Geoffrey Cone Offers Invaluable Support to Solve Challenges on Foreign Trusts


Over the past few weeks, there has been a burst in the media with news about the New Zealand trust and tax laws, specifically addressing foreign trusts and how the local market has not benefited from the laws put in place earlier. Professionals from all sectors have issued their opinions with others like Geoffrey Cone analyzing the situation to single out the problems that are barring many people from excelling in their cases.


Commercial litigation is a broad area that comes with complex laws that cannot be overlooked when reviewing the state of trust laws. There have been challenges among local firms getting certifications to operate internationally simply because New Zealand is not considered a tax haven.


Geoffrey Cone intervened with vital information that will shine some light and in some way send a message to the government to consider reviewing some laws to make it easier for individuals to have their cases resolved more easily. The most affected in the mix are the wealthy and influential individuals who want to transfer their ownership rights across jurisdictions.


OECD issued a list of countries that are considered tax havens and New Zealand has never made it to be one of them. There are reasons behind this and among the issues reviewed is the fact that counties that qualify to rank as tax havens are run on nominal taxes and there is transparency across all levels. Additionally, there is no seamless transfer of information between governments, which makes it difficult for the country to be ranked among thriving tax havens.


All these requirements are in line with the 2002 Model Agreement on Tax Matters that offers support to international exchange of information for the enforcement of domestic tax laws. New Zealand was among countries that were supposed to be placed in the list and the country over the past one decade has shown progress in handling foreign trusts despite lacking the full capacity to rank as a tax haven.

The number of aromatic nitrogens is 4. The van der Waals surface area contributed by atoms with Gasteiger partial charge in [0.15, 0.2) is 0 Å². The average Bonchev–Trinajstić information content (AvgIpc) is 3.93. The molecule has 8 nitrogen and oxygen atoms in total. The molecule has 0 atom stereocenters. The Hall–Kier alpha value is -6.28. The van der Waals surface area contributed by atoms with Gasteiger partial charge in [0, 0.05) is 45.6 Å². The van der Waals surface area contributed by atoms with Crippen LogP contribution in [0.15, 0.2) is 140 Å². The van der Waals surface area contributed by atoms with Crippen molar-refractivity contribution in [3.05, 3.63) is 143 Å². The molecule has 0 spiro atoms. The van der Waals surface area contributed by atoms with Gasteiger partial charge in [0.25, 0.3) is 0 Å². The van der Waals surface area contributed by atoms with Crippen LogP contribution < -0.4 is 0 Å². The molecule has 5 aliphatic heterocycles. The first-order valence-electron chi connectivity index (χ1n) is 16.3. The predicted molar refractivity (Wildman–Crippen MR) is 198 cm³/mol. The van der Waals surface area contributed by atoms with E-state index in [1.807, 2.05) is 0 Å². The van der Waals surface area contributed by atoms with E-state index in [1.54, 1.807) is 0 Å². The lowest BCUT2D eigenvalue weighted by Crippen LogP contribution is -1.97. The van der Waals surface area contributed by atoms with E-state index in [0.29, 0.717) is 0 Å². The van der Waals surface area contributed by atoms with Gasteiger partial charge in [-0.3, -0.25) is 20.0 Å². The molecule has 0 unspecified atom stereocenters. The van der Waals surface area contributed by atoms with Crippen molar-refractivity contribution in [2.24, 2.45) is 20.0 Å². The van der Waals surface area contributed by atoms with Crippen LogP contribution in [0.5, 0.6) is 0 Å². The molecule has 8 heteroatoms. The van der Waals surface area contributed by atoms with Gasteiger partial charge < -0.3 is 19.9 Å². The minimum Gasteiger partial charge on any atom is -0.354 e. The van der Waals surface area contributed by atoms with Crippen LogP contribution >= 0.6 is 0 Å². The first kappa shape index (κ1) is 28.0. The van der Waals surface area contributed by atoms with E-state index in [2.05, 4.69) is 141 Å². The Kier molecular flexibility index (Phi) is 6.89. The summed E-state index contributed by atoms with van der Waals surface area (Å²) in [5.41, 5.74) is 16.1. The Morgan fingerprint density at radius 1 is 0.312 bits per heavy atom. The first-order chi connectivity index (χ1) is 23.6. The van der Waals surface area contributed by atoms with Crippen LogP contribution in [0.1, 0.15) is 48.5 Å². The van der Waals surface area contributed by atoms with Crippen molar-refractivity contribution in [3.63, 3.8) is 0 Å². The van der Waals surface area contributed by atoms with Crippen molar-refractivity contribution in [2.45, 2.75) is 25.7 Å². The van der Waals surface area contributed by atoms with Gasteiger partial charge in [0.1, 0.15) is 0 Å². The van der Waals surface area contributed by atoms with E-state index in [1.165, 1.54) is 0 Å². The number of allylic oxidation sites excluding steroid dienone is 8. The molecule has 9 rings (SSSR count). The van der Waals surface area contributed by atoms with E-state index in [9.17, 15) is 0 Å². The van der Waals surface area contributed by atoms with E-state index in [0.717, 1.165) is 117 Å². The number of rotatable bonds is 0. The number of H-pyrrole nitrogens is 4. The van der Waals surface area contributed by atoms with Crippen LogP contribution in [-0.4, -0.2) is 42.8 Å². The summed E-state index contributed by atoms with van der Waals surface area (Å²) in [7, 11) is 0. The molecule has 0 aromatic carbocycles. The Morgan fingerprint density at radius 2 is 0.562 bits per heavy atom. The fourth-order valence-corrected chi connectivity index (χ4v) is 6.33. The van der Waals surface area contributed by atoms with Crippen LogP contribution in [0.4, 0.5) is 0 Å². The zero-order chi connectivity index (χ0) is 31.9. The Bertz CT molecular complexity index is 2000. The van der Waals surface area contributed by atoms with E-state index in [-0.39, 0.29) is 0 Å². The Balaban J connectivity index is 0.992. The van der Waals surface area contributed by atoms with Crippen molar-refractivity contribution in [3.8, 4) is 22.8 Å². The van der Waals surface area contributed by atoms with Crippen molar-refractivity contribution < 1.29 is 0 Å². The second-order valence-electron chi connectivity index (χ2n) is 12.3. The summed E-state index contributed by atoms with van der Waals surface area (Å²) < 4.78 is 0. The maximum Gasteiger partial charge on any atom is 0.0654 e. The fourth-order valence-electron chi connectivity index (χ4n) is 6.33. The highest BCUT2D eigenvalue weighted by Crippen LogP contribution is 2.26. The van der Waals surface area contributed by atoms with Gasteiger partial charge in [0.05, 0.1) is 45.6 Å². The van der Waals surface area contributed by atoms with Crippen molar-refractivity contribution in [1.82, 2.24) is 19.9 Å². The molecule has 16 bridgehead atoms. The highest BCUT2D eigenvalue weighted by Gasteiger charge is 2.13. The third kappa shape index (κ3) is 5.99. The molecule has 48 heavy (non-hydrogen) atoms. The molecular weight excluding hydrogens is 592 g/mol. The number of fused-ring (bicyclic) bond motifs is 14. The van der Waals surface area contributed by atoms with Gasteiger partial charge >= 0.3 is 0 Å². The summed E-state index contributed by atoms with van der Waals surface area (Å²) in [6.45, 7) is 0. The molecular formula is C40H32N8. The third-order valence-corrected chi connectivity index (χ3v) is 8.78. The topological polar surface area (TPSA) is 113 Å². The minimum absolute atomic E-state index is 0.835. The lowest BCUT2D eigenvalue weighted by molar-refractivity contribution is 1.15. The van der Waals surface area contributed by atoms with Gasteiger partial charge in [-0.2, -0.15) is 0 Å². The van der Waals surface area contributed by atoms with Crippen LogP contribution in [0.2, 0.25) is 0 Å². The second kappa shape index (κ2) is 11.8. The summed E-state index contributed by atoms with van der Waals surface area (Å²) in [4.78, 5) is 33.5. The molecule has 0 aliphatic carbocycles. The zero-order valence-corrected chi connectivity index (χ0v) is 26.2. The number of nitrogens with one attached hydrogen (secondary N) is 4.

Geoffrey Cone

Geoffrey Cone is a New Zealand lawyer who has pursued tax and trust laws as well as LLB. He is an experienced professional in the field as he began working in 1980 and over the years has worked with clients from different countries. Having garnered a lot of experience along the way, Geoffrey Cone founded a law firm, Cone Marshall, which has dedicated its services to working on international trust and tax laws.

Brazilian Lawyers Operate Under A Hybrid Legal System Influenced By Italian, French And German Law

Brazil is the only South American country that uses Portuguese as their country language. Portuguese dialects are as diverse as the Brazilian legal system in terms of origin. When Brazil declared their independence from Portugal in 1822, the country needed a legal system that could establish laws and train lawyers. Brazil established their first law schools in São Paulo and Olinda in 1827.

The Brazilian Civil Law system was influenced by French and German Law during the 19th and 20th century, but in 2002, the Brazilian Civil Code was changed and modeled after the Italian Civil Law Code. The goal was to unify the country’s private law system, so most legal analysts say Brazilian law is a hybrid of French, German and Italian Civil Codes.

The Federal Constitution is the basis for all Brazilian statutes, and it is considered the highest law of the country. The Constitution can only be modified through a Constitutional Amendment. The Federal Supreme Court renders interpretations of the Constitution, and those rulings are followed by all judges.

The Brazilian Bar Association was created in 1930. As lawyers like Ricardo Tosto know, in order to be admitted to Law school, students must take an examination administered by their university, or they can combine their university admission exam with a national exam. It takes five years of study to earn an undergraduate degree in law. A law degree has to be authorized by the National Commission of Legal Education, which is part of the Brazilian Bar Association.

The National Council of Education has compulsory subjects, and they are classified in three axes. The first axes is the Basic Education Axes, which includes political science, economics, ethics, anthropology, history, sociology, and philosophy. The second axes is the Professional Education Axes. Tosto knows that the courses in that axes include tax law, administrative law, criminal law, civil law, business law, procedural law, international law, labor law and constitutional law. The third axes is the Practical Education Axes, which integrates the first two axes with 300 hours of mandatory vocational training, and 250 hours of complimentary training. Once that training is completed, paid internships at law firms or other organizations are required. Upon successful completion, law students are awarded a Bachelor of Laws degree.